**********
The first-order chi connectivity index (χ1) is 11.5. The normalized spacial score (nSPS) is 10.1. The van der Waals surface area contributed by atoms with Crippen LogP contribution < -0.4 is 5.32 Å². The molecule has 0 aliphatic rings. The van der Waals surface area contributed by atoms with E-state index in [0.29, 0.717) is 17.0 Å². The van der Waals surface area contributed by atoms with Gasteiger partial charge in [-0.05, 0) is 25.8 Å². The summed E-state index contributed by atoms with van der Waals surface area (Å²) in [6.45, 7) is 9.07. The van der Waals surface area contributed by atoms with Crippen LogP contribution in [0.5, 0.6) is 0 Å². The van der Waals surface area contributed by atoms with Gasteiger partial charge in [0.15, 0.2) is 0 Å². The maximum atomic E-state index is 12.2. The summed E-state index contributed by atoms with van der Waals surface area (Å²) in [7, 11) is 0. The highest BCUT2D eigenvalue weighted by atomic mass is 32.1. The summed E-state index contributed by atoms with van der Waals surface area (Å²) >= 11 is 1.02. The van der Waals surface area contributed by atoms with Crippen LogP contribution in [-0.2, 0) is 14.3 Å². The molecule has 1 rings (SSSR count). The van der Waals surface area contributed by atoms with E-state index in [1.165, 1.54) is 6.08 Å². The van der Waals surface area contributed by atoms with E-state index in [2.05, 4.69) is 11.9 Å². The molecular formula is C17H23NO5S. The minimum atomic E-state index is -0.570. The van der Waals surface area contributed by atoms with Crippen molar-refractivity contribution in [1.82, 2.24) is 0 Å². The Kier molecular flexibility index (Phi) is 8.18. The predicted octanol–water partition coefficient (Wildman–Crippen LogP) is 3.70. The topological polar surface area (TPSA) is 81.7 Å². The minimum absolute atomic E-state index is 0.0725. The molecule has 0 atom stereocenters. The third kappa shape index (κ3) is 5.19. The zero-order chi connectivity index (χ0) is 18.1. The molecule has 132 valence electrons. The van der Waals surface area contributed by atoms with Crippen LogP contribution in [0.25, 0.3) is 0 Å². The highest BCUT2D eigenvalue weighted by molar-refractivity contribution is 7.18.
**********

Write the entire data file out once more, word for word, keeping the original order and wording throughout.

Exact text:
The first-order chi connectivity index (χ1) is 11.5. The normalized spacial score (nSPS) is 10.1. The van der Waals surface area contributed by atoms with Crippen LogP contribution < -0.4 is 5.32 Å². The molecule has 0 aliphatic rings. The van der Waals surface area contributed by atoms with E-state index in [0.29, 0.717) is 17.0 Å². The van der Waals surface area contributed by atoms with Gasteiger partial charge in [-0.05, 0) is 25.8 Å². The summed E-state index contributed by atoms with van der Waals surface area (Å²) in [6.45, 7) is 9.07. The van der Waals surface area contributed by atoms with Crippen LogP contribution in [0.5, 0.6) is 0 Å². The van der Waals surface area contributed by atoms with Gasteiger partial charge in [0.15, 0.2) is 0 Å². The maximum atomic E-state index is 12.2. The summed E-state index contributed by atoms with van der Waals surface area (Å²) in [7, 11) is 0. The highest BCUT2D eigenvalue weighted by atomic mass is 32.1. The summed E-state index contributed by atoms with van der Waals surface area (Å²) >= 11 is 1.02. The van der Waals surface area contributed by atoms with Crippen LogP contribution in [-0.2, 0) is 14.3 Å². The molecule has 1 rings (SSSR count). The van der Waals surface area contributed by atoms with E-state index in [1.165, 1.54) is 6.08 Å². The van der Waals surface area contributed by atoms with E-state index in [2.05, 4.69) is 11.9 Å². The molecular formula is C17H23NO5S. The minimum atomic E-state index is -0.570. The van der Waals surface area contributed by atoms with Crippen molar-refractivity contribution in [1.82, 2.24) is 0 Å². The Kier molecular flexibility index (Phi) is 8.18. The predicted octanol–water partition coefficient (Wildman–Crippen LogP) is 3.70. The topological polar surface area (TPSA) is 81.7 Å². The minimum absolute atomic E-state index is 0.0725. The molecule has 0 atom stereocenters. The third kappa shape index (κ3) is 5.19. The zero-order chi connectivity index (χ0) is 18.1. The molecule has 132 valence electrons. The van der Waals surface area contributed by atoms with Crippen LogP contribution in [0.25, 0.3) is 0 Å². The highest BCUT2D eigenvalue weighted by molar-refractivity contribution is 7.18.